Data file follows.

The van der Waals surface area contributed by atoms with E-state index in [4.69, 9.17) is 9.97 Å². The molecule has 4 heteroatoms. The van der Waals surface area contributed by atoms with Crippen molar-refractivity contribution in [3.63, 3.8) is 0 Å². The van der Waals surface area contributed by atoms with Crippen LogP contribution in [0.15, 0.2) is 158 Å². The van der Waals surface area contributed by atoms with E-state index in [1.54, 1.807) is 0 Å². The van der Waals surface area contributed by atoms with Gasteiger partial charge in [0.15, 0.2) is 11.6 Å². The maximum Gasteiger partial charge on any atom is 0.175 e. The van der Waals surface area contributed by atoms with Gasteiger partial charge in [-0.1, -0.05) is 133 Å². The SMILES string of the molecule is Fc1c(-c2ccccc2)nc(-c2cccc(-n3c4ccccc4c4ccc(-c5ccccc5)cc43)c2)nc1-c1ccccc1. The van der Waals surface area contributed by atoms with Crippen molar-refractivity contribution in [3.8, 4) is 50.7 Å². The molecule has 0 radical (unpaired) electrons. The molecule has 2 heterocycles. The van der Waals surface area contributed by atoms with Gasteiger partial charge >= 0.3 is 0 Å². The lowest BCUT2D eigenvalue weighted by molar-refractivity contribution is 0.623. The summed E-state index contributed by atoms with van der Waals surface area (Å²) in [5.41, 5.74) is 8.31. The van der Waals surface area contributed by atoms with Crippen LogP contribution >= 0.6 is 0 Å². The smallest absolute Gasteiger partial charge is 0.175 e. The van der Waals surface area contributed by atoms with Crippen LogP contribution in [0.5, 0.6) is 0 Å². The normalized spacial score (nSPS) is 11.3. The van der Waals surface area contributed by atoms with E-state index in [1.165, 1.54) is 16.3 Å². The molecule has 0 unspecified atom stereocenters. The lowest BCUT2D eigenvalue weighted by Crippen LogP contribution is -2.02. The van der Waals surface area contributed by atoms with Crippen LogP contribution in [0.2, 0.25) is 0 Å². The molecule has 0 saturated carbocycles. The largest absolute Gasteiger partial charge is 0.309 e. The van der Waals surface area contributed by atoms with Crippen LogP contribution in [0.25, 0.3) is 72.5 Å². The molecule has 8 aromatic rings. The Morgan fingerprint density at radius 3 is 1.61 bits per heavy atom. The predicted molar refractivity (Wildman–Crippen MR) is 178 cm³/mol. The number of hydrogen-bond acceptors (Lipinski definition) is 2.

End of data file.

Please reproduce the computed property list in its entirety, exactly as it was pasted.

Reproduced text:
The van der Waals surface area contributed by atoms with E-state index in [4.69, 9.17) is 9.97 Å². The molecule has 4 heteroatoms. The van der Waals surface area contributed by atoms with Crippen molar-refractivity contribution in [3.63, 3.8) is 0 Å². The van der Waals surface area contributed by atoms with Crippen LogP contribution in [0.15, 0.2) is 158 Å². The van der Waals surface area contributed by atoms with E-state index in [1.54, 1.807) is 0 Å². The van der Waals surface area contributed by atoms with Gasteiger partial charge in [0.15, 0.2) is 11.6 Å². The maximum Gasteiger partial charge on any atom is 0.175 e. The van der Waals surface area contributed by atoms with Gasteiger partial charge in [-0.1, -0.05) is 133 Å². The SMILES string of the molecule is Fc1c(-c2ccccc2)nc(-c2cccc(-n3c4ccccc4c4ccc(-c5ccccc5)cc43)c2)nc1-c1ccccc1. The van der Waals surface area contributed by atoms with Crippen molar-refractivity contribution in [3.8, 4) is 50.7 Å². The molecule has 0 radical (unpaired) electrons. The molecule has 2 heterocycles. The van der Waals surface area contributed by atoms with Gasteiger partial charge >= 0.3 is 0 Å². The lowest BCUT2D eigenvalue weighted by molar-refractivity contribution is 0.623. The summed E-state index contributed by atoms with van der Waals surface area (Å²) in [5.41, 5.74) is 8.31. The van der Waals surface area contributed by atoms with Crippen LogP contribution >= 0.6 is 0 Å². The smallest absolute Gasteiger partial charge is 0.175 e. The van der Waals surface area contributed by atoms with Crippen LogP contribution in [0.5, 0.6) is 0 Å². The normalized spacial score (nSPS) is 11.3. The van der Waals surface area contributed by atoms with E-state index in [1.165, 1.54) is 16.3 Å². The molecule has 0 unspecified atom stereocenters. The lowest BCUT2D eigenvalue weighted by Crippen LogP contribution is -2.02. The van der Waals surface area contributed by atoms with Crippen LogP contribution in [0.2, 0.25) is 0 Å². The molecule has 0 saturated carbocycles. The largest absolute Gasteiger partial charge is 0.309 e. The van der Waals surface area contributed by atoms with Crippen LogP contribution in [0.25, 0.3) is 72.5 Å². The molecule has 8 aromatic rings. The Morgan fingerprint density at radius 3 is 1.61 bits per heavy atom. The predicted molar refractivity (Wildman–Crippen MR) is 178 cm³/mol. The number of hydrogen-bond acceptors (Lipinski definition) is 2.